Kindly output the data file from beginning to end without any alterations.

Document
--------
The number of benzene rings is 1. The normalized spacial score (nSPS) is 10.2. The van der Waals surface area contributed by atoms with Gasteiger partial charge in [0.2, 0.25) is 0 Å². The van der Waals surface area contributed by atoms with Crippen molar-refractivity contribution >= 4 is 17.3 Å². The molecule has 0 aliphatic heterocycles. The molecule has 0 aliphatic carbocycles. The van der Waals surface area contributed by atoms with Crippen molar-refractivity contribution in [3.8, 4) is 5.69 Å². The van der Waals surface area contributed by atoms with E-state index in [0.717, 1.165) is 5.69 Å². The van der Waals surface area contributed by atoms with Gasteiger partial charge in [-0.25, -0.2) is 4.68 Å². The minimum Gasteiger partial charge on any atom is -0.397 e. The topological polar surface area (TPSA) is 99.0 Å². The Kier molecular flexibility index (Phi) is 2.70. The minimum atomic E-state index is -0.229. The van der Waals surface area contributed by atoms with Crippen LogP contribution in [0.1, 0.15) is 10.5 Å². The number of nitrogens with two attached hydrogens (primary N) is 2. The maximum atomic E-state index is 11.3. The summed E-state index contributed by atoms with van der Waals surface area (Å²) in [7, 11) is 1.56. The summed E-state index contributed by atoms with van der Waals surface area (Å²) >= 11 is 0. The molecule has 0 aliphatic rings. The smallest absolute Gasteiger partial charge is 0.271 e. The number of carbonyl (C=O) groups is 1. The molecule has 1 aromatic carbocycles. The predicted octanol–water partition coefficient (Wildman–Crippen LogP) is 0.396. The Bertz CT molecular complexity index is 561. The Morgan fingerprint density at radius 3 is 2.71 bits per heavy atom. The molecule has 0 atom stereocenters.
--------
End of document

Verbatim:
The number of benzene rings is 1. The normalized spacial score (nSPS) is 10.2. The van der Waals surface area contributed by atoms with Gasteiger partial charge in [0.2, 0.25) is 0 Å². The van der Waals surface area contributed by atoms with Crippen molar-refractivity contribution >= 4 is 17.3 Å². The molecule has 0 aliphatic heterocycles. The molecule has 0 aliphatic carbocycles. The van der Waals surface area contributed by atoms with Crippen molar-refractivity contribution in [3.8, 4) is 5.69 Å². The van der Waals surface area contributed by atoms with E-state index in [0.717, 1.165) is 5.69 Å². The van der Waals surface area contributed by atoms with Gasteiger partial charge in [-0.25, -0.2) is 4.68 Å². The minimum Gasteiger partial charge on any atom is -0.397 e. The topological polar surface area (TPSA) is 99.0 Å². The Kier molecular flexibility index (Phi) is 2.70. The minimum atomic E-state index is -0.229. The van der Waals surface area contributed by atoms with Crippen LogP contribution in [0.1, 0.15) is 10.5 Å². The number of nitrogens with two attached hydrogens (primary N) is 2. The maximum atomic E-state index is 11.3. The summed E-state index contributed by atoms with van der Waals surface area (Å²) in [7, 11) is 1.56. The summed E-state index contributed by atoms with van der Waals surface area (Å²) >= 11 is 0. The molecule has 0 aliphatic rings. The smallest absolute Gasteiger partial charge is 0.271 e. The number of carbonyl (C=O) groups is 1. The molecule has 1 aromatic carbocycles. The predicted octanol–water partition coefficient (Wildman–Crippen LogP) is 0.396. The Bertz CT molecular complexity index is 561. The Morgan fingerprint density at radius 3 is 2.71 bits per heavy atom. The molecule has 0 atom stereocenters.